of news organizations is asking the 9th Circuit Court of Appeals to reconsider an order requiring Google to take down the clip “Innocence of Muslims.”
The Los Angeles Times
Communications, New York Times Company, Washington Post and other media companies argue in new court papers that the free-speech ramifications of the takedown order “extend far beyond the
particular facts of this case.”
“By ordering a media company to take affirmative steps to remove content ... the panel majority's actions could encourage subjects of critical or
unflattering news coverage to seek similar relief, using copyright law to secure removal of the objectionable content while trying to evade the constitutional protections against prior
restraints,” the companies write in letter to the court filed on Thursday.
The organizations add that it is “not uncommon” for people to make copyright claims when their
true goal is “aimed at suppressing news reporting.”
The news companies are seeking to weigh in on a high-stakes legal battle between Google and actress Cindy Garcia, who says
she was duped into appearing in the 13-minute clip “Innocence of Muslims.”
When the clip appeared on YouTube in September 2012, it was blamed for sparking a wave of protests in
the Mideast. Garcia alleged in court papers that she received death threats after the film was posted to YouTube and lost her job due to security concerns. She also says she was tricked into appearing
in the clip after answering a Backstage
ad for a film called "Desert Warrior," which she thought was an adventure movie set in ancient Egypt.
After the clip surfaced, Garcia asked
YouTube to remove it. The company refused, following which she sued for copyright infringement. Last year, U.S. District Court Judge Michael Fitzgerald in the Central District of California rejected
Garcia's arguments, ruling that she doesn't appear to actually own a copyright interest in the clip.
Three weeks ago, a 9th Circuit panel reversed Fitzgerald's ruling by a vote of 2-1 and
ordered YouTube to take the clip down. That order was issued in secret and only made public one week after it took effect. The same panel that issued the order later amended it to allow Google to post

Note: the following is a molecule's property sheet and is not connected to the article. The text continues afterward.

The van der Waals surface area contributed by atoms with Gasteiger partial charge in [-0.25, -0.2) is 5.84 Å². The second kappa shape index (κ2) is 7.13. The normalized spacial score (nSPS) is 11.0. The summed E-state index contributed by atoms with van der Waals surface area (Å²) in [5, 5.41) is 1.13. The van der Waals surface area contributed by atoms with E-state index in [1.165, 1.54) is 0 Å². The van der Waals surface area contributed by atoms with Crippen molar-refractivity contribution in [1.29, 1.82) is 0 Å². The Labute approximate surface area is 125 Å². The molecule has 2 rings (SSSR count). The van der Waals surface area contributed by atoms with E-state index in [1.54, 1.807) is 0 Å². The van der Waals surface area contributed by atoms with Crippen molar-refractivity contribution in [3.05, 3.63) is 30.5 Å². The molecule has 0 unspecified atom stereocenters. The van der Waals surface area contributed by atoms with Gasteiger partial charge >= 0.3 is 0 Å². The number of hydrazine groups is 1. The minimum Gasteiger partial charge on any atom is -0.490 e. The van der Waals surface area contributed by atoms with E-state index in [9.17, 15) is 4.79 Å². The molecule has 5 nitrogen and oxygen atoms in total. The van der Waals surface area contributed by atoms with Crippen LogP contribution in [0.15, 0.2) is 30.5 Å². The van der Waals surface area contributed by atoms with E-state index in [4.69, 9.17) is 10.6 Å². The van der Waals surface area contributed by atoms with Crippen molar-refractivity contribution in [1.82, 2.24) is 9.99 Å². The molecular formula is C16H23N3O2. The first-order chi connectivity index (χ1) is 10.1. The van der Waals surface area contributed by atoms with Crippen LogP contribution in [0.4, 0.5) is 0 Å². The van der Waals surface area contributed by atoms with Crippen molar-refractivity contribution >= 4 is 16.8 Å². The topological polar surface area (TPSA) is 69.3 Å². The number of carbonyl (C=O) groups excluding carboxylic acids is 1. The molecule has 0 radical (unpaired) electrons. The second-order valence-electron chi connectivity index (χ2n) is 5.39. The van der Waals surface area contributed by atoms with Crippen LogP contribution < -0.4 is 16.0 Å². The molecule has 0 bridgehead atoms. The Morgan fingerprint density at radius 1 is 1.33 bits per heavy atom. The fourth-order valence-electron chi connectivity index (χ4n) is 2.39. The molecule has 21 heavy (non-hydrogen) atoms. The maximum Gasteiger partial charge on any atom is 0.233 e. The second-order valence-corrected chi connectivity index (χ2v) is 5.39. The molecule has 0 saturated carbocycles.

a version of the clip, provided that Garcia's performance was edited out.
Google is now asking the entire 9th Circuit to rehear the case, and to immediately lift the takedown order.
The takedown order surprised many Internet law experts for several reasons, including that it was initially issued under seal. The media organizations say in their letter that the secrecy of
the order in itself shows why the entire appellate court should hear the case.
“There is no compelling explanation for the secrecy order. The panel's statement that it was acting to
prevent a rush to proliferate the video before its removal from YouTube overlooks the fact that the video had been available online since July 2012, and that it remains available on other websites
unaffected by the injunction,” they argue. “These sealed rulings and gag orders therefore only further demonstrate the novelty of this unprecedented order, while underscoring the need for
Google -- as well as others, like the digital rights group Center for Democracy & Technology -- also have said that the order appears to give actors new veto power
over clips. The company says that allowing actors to claim a copyright in their performance would “wreak havoc on movie studios, documentary filmmakers and creative enterprises of all types by
giving their most minor contributors potential control over their works.”